Humanity has long been fascinated by serial killers. Likely because it brings the question of “How could one human be capable of doing such evil acts towards another?” Ted Bundy remains one of the most intriguing monsters in history because of how strongly people wanted to not believe he could be capable of the horrors he inflicted on women throughout his life. He was famously charismatic, to the point that he gained a following of young female supporters all throughout his murder trial. The polarity between Bundy’s seemingly charismatic nature and the nauseating crimes he committed is the core of the new film Extremely Wicked, Shockingly Evil and Vile, in which Zac Efron puts on the charm attack as Bundy. The story of Bundy’s crimes is told through the eyes of his longtime girlfriend Elizabeth or Liz (Lily Collins), or at least they attempt that. While it doesn’t quite fully click into the gear it’s aiming for, Extremely Wicked boasts a truly impressive performance from Efron.
The casting of Efron as Bundy is pretty perfect. Bundy, after all, was a ladykiller in multiple senses of the word — as he often used his good looks and charm to get his victims alone and, as said before, also used them to gain a following during his trial. Much like Bundy, Efron harnesses his star power in a devious, diabolical way; you come for the star, you get the monster lurking underneath. But in Extremely Wicked, director Joe Berlinger, never fully gives us the monster. The film takes a provocatively unintuitive approach to the material: Rather than dramatizing Bundy’s atrocious crimes, it leaves them almost entirely off screen, and in fact unfolds from a position of pretended ignorance, presenting the events as though his guilt were an open question. But as previously mentioned, Extremely Wicked attempts to have its story not be from Bundy’s perspective, but from his girlfriend Liz, who the film suggests long resisted accepting the truth about him.
Zac Efron in Extremely Wicked, Shockingly Evil and Vile
That’s a potentially interesting way to tell this story, especially given who’s telling it. Berlinger, who also just made a Netflix documentary on Bundy, has acknowledged that he felt a personal connection to Michael Werwie’s screenplay and its gaps in information. This is also the same director who spent huge stretches of his career doing the Paradise Lost trilogy. A trio of advocacy documentaries, that operate under the conviction that the West Memphis Three were innocent, or at least not guilty beyond the shadow of doubt. Given that particular creative history, Extremely Wicked plays like a kind of nightmare scenario, an expulsion of the director’s worst fears: What if the imprisoned suspect, swearing that they got the wrong guy, was lying the whole time? What if Berlinger, like Liz, could be seduced by a guilty man?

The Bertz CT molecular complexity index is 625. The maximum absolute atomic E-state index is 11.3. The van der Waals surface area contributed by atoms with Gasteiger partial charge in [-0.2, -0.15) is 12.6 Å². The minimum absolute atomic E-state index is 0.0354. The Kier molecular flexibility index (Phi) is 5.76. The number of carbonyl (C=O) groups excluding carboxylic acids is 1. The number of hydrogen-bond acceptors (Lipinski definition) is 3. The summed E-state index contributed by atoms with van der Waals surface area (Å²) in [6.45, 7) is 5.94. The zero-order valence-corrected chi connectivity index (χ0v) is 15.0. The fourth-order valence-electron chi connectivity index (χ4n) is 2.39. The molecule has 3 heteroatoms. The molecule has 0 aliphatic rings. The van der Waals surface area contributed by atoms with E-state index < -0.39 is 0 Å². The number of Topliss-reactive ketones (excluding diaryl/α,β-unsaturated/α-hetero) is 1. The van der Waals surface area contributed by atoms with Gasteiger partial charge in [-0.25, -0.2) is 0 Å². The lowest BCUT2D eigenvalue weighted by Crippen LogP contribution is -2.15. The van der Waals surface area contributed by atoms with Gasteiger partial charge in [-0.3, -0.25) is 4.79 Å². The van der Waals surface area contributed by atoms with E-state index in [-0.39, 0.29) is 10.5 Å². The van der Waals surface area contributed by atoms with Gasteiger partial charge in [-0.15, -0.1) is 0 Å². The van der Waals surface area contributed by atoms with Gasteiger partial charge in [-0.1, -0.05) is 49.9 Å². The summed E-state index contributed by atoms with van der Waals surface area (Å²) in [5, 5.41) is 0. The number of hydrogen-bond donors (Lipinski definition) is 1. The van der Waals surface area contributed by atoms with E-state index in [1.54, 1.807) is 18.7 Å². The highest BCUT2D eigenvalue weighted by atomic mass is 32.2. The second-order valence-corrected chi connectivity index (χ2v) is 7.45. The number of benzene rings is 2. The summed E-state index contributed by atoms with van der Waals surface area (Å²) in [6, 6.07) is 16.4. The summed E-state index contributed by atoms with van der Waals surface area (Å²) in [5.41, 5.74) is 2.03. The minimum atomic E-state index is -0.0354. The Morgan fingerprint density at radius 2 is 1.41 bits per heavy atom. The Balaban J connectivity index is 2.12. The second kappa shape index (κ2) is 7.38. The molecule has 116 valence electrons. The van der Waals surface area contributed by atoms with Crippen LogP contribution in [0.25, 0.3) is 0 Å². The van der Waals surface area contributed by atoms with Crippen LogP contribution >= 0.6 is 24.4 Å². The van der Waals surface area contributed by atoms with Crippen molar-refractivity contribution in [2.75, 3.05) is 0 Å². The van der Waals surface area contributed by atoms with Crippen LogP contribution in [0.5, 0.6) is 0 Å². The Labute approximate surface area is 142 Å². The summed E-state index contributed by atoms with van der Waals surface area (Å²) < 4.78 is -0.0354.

That angle, sadly, doesn’t really work. It depends, for one, on the audience either knowing absolutely nothing about Bundy going in or being willing to play dumb and go along with the thought experiment. More fatally, Extremely Wicked can’t seem to commit to its apparently limited POV. Developing over a number of years, Extremely Wicked comes on like it’s adopting Liz’s perspective. But there’s nothing especially dramatic about the scenes of Liz crying, smoking and handwringing glued to the TV as more details emerge, locked in a state of denial. The film is going for those sequences to display her internal wrestling, except those moments are inherently internal, and hence hard to dramatize.
Zac Efron & Lily Collins in Extremely Wicked
As the movie progresses it continually leaves Liz’s side and returns to Bundy — whether it be him escaping out the window of a courthouse or bantering with the judge (John Malkovich) of his Florida trial. Progressively pretending to be about Liz, while it really has its fascination for Bundy. Berlinger may think he’s taking the non-sensationalized approach to the film by refusing to depict Bundy’s shocking murders. But by only showing his public face and the showboating charm that made him a sensation in the media, Extremely Wicked risks minimizing his evil.
Extremely Wicked, Shockingly Evil and Vile at times offers a unique insight into how the inhuman actions of a monster impact their own loved ones. And how we as humans will go to great lengths to ignore the actions of those we love. Asking the question, “if the person we love is a monster, what does that make us?” But most of all, this film owes a lot to Efron, who’s pretty pitch perfect in delivering the best performance of his career thus far. Efron imbues Bundy’s charm, but never to a point of tipping the scales into glorifying the man. He really makes you believe that someone could fail to recognize the wolf he kept draped in sheep’s clothing. But though Efron’s performance is a career best, he simply just can’t save the film, as it continually suffers from its seemingly limited point of view.
Extremely Wicked, Shockingly Evil and Vile is available to stream on Netflix now.